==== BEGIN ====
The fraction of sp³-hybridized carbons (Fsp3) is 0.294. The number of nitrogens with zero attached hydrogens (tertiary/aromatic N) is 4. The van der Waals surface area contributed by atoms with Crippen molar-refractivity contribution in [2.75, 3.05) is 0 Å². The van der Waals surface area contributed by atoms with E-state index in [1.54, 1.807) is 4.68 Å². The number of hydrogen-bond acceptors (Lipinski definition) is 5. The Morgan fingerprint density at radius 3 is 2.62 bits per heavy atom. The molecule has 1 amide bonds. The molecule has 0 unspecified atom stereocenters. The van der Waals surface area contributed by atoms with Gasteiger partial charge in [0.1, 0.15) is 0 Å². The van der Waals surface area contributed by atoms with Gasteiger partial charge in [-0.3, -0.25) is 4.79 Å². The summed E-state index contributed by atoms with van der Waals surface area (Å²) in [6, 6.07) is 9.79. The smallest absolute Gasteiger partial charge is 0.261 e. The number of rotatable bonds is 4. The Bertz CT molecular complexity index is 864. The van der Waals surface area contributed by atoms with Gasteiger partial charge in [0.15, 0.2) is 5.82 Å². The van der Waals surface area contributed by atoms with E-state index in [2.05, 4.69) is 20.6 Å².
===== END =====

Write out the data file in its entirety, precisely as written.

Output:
The fraction of sp³-hybridized carbons (Fsp3) is 0.294. The number of nitrogens with zero attached hydrogens (tertiary/aromatic N) is 4. The van der Waals surface area contributed by atoms with Crippen molar-refractivity contribution in [2.75, 3.05) is 0 Å². The van der Waals surface area contributed by atoms with E-state index in [1.54, 1.807) is 4.68 Å². The number of hydrogen-bond acceptors (Lipinski definition) is 5. The Morgan fingerprint density at radius 3 is 2.62 bits per heavy atom. The molecule has 1 amide bonds. The molecule has 0 unspecified atom stereocenters. The van der Waals surface area contributed by atoms with Gasteiger partial charge in [0.1, 0.15) is 0 Å². The van der Waals surface area contributed by atoms with Gasteiger partial charge in [-0.3, -0.25) is 4.79 Å². The summed E-state index contributed by atoms with van der Waals surface area (Å²) in [6, 6.07) is 9.79. The smallest absolute Gasteiger partial charge is 0.261 e. The number of rotatable bonds is 4. The Bertz CT molecular complexity index is 864. The van der Waals surface area contributed by atoms with Gasteiger partial charge in [0.15, 0.2) is 5.82 Å². The van der Waals surface area contributed by atoms with E-state index in [2.05, 4.69) is 20.6 Å².